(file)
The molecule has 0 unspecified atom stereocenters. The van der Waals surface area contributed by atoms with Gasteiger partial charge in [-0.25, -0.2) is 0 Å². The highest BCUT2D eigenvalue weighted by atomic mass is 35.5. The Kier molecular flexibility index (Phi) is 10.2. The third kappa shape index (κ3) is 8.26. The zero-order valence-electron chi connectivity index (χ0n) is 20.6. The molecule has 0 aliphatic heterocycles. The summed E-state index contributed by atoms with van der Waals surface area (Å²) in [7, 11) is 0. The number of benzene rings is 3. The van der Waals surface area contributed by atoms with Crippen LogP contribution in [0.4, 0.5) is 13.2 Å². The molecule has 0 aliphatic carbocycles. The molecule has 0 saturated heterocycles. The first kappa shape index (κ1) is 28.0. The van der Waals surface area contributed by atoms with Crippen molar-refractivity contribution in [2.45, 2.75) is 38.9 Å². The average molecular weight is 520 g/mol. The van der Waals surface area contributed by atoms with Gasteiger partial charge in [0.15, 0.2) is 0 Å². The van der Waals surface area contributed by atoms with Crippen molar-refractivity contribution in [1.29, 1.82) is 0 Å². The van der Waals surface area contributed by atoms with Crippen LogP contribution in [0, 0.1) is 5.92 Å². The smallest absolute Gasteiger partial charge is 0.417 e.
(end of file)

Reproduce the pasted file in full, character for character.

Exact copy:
The molecule has 0 unspecified atom stereocenters. The van der Waals surface area contributed by atoms with Gasteiger partial charge in [-0.25, -0.2) is 0 Å². The highest BCUT2D eigenvalue weighted by atomic mass is 35.5. The Kier molecular flexibility index (Phi) is 10.2. The third kappa shape index (κ3) is 8.26. The zero-order valence-electron chi connectivity index (χ0n) is 20.6. The molecule has 0 aliphatic heterocycles. The summed E-state index contributed by atoms with van der Waals surface area (Å²) in [7, 11) is 0. The number of benzene rings is 3. The van der Waals surface area contributed by atoms with Crippen LogP contribution in [0.4, 0.5) is 13.2 Å². The molecule has 0 aliphatic carbocycles. The molecule has 0 saturated heterocycles. The first kappa shape index (κ1) is 28.0. The van der Waals surface area contributed by atoms with Crippen molar-refractivity contribution in [2.45, 2.75) is 38.9 Å². The average molecular weight is 520 g/mol. The van der Waals surface area contributed by atoms with Gasteiger partial charge in [0.15, 0.2) is 0 Å². The van der Waals surface area contributed by atoms with Crippen molar-refractivity contribution in [1.29, 1.82) is 0 Å². The van der Waals surface area contributed by atoms with Crippen LogP contribution in [0, 0.1) is 5.92 Å². The smallest absolute Gasteiger partial charge is 0.417 e.